Doug Aitken, SONG 1, 2012/2015. Installation view of "Doug Aitken: Electric Earth" at MOCA Los Angeles | Joshua White Aitken AB s9

El Mac: Making the Ordinary Extraordinary

Larger than life, the work of Miles "Mac" MacGregor uses the streets as a way to continue the tradition of portraiture. Born in Los Angeles, the self-trained artist focuses on subjects that celebrate and reflect the cultural history of the southwest. Introduced to graffiti and tagging as a teenager, it was the materials and process involved in spray painting that captivated the budding artist more than writing letters. Encouraged by an artistic mother, the artist slowly honed his craft, and developed a unique method of painting that is unmistakable fresh and technically brilliant.

In an era when the skill set of painting realistically has slowly receded from art schools, it's ironic that a man without a formal art education has taken up the baton of representational portraiture. For hundreds of years, the wealthy, powerful, and influential had their portraits painted. These images typically display the sitter's occupation and/or interests, a luxury of the higher class. Mac like many artists learning their trade began by painting portraits of friends and family members but this output eventually progressed to conceptually heavier material. Choosing to paint a series of anonymous Mexican laborers, these paintings honored those that would not be typically featured in the history of portraiture.

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Full Episodes

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Variedades: Olvera Street

This look at Los Angeles’ Olvera Street is part-history lesson and part-immersion in stereotype of the birthplace of Los Angeles. Emmy® award-winning journalist, author and musician Rubén Martínez, explores the sometimes-violent, 200-year struggle for the political and symbolic control of the city as told in “Variedades” — an interdisciplinary performance series that brings together music, spoken word, theater, comedy and the visual arts, loosely based on the Mexican vaudeville shows of early-20th century Los Angeles.

La Raza

In East Los Angeles during the late 1960s and 1970s, a group of young activists used creative tools like writing and photography as a means for community organizing, providing a platform for the Chicano Movement in the form of the bilingual newspaper/magazine La Raza. In the process, the young activists became artists themselves and articulated a visual language that shed light on the daily life, concerns and struggles of the Mexican-American experience in Southern California and provided a voice to the Chicano Rights Movement.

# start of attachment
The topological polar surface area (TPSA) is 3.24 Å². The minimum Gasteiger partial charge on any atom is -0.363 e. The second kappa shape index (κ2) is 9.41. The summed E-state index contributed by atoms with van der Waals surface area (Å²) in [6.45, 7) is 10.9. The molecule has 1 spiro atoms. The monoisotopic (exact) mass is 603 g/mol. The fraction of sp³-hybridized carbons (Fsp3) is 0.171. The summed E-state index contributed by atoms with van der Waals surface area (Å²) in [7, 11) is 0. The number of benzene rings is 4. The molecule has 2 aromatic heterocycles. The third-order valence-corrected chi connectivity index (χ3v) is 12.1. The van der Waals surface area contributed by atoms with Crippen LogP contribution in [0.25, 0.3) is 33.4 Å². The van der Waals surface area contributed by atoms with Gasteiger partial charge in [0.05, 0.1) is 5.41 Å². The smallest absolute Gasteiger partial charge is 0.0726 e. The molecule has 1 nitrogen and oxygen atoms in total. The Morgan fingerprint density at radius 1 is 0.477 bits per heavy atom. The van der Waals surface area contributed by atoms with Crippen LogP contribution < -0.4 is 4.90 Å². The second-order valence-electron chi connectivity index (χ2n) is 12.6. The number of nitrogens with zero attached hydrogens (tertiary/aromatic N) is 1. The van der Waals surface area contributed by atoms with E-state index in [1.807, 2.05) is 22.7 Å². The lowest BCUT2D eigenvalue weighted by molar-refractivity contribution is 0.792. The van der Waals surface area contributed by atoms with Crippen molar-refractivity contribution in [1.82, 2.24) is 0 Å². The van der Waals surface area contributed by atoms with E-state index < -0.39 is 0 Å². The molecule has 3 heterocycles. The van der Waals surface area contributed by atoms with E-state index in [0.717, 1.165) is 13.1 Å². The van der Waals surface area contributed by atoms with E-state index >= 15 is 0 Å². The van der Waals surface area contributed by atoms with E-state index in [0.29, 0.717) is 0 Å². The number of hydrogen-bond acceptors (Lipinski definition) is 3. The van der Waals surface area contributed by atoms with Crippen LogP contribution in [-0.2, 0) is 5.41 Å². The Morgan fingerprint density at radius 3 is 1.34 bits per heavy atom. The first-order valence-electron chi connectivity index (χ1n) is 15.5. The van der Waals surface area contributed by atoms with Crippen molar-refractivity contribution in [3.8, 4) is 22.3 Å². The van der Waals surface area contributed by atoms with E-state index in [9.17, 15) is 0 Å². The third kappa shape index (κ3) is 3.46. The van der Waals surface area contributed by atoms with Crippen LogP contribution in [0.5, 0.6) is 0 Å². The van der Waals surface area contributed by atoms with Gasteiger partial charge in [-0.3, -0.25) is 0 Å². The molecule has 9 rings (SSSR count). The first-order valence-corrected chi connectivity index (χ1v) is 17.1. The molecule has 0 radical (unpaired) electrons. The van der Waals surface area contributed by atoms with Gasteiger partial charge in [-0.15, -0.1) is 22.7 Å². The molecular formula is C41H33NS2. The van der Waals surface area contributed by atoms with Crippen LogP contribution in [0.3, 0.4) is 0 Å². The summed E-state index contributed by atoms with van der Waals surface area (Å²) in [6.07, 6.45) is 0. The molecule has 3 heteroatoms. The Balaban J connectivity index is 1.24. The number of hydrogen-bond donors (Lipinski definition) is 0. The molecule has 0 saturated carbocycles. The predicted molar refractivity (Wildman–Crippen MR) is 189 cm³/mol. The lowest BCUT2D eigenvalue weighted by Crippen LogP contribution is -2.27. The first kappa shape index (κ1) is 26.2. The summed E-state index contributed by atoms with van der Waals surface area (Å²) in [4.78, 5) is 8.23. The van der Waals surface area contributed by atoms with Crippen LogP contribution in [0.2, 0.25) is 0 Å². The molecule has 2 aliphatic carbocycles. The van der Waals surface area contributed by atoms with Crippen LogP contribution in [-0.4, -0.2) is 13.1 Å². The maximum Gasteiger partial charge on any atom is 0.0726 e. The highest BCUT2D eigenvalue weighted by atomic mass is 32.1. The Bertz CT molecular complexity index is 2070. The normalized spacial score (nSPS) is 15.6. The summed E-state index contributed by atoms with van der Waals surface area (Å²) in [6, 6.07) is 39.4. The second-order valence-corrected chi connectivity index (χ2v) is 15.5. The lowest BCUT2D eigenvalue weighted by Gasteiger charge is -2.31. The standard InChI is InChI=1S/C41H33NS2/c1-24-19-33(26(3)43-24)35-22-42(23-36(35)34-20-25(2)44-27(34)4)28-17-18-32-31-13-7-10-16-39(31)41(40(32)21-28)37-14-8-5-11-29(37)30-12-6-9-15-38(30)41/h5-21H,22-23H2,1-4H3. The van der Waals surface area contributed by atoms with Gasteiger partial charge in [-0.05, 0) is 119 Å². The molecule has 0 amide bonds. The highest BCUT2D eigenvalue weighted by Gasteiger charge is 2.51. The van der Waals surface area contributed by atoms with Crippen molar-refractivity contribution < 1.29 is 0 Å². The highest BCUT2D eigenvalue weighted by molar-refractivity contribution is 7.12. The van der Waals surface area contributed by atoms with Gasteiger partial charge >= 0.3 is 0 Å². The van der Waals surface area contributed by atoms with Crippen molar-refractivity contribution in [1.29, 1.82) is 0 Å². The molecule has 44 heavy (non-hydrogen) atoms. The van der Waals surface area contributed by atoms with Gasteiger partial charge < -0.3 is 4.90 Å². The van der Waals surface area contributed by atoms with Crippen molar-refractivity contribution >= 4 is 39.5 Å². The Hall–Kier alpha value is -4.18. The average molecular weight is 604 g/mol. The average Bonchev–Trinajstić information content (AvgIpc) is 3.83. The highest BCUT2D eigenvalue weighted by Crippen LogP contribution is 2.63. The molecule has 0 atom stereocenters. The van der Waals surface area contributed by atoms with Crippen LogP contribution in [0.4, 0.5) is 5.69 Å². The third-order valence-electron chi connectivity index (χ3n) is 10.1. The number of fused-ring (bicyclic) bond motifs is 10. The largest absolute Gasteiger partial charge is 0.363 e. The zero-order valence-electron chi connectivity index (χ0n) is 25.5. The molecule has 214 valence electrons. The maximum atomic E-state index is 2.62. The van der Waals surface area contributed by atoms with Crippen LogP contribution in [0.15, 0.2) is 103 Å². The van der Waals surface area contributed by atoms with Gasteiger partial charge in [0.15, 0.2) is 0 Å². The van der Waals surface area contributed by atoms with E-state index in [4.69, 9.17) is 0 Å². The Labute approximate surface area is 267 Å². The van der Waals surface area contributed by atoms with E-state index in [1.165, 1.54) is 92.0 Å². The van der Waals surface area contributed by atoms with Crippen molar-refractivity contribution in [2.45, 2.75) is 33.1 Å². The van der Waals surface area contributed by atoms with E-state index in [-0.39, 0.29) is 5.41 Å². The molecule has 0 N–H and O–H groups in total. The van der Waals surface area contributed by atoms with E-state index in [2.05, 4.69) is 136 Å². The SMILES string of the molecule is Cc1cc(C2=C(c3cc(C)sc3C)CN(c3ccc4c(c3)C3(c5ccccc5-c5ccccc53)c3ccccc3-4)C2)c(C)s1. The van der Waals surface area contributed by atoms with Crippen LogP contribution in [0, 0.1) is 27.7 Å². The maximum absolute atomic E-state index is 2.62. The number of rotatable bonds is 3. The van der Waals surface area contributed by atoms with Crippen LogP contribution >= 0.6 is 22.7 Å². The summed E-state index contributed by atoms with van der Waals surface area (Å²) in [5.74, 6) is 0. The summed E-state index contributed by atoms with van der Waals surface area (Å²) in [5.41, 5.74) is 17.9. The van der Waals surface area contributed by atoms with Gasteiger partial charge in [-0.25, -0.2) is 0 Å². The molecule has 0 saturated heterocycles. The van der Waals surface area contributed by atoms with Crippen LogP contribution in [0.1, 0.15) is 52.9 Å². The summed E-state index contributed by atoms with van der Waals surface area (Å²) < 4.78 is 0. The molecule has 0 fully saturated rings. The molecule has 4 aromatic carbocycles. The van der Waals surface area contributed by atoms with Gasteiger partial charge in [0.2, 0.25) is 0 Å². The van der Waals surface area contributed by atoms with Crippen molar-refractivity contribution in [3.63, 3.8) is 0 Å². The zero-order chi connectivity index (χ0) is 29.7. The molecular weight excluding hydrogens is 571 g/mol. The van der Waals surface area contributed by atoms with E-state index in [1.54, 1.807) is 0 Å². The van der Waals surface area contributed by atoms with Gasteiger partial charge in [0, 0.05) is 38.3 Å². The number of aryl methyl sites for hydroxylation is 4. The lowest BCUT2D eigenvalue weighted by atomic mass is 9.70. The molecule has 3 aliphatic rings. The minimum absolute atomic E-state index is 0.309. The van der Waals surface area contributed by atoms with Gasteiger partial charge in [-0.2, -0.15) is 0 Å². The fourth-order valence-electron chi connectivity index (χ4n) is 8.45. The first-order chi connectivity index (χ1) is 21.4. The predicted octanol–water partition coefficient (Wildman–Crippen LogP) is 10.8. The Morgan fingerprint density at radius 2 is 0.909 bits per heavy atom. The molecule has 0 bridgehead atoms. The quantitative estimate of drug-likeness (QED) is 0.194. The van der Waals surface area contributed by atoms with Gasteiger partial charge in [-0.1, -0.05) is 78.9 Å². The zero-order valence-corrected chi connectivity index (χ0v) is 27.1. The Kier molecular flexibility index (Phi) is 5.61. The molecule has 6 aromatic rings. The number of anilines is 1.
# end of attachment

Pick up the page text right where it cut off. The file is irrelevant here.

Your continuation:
No Trespassing: A Survey of Environmental Art

Throughout its history, the natural beauty of California has inspired artists from around the world from 19th-century plein air painting of pastoral valleys and coasts to early 20th-century photography of the wilderness (embodied famously in the work of Ansel Adams) and the birth of the light and space movement in the 1960s. Today, as artists continue to engage with California’s environment, they echo and critique earlier art practices that represent nature in “The Golden State” in a particular way. Featuring artists Richard Misrach and Hillary Mushkin.

Artist and Mother

This episode profiles four California artists who make motherhood a part of their art: Kenyatta A.C. Hinkle, Andrea Chung, Rebecca Campbell and Tanya Aguiñiga. There's a persisting assumption in contemporary art circles that you can't be a good artist and good mother both. But these artists are working to shatter this cliché, juggling demands of career and family and finding inspiring ways to explore the maternal in their art.

The Art of Basket Weaving

Native American basketry has long been viewed as a community craft, yet the artistic quality and value of these baskets are on par with other fine art. Now Native peoples across the country are revitalizing basketry traditions and the country looks to California as a leader in basket weaving revitalization.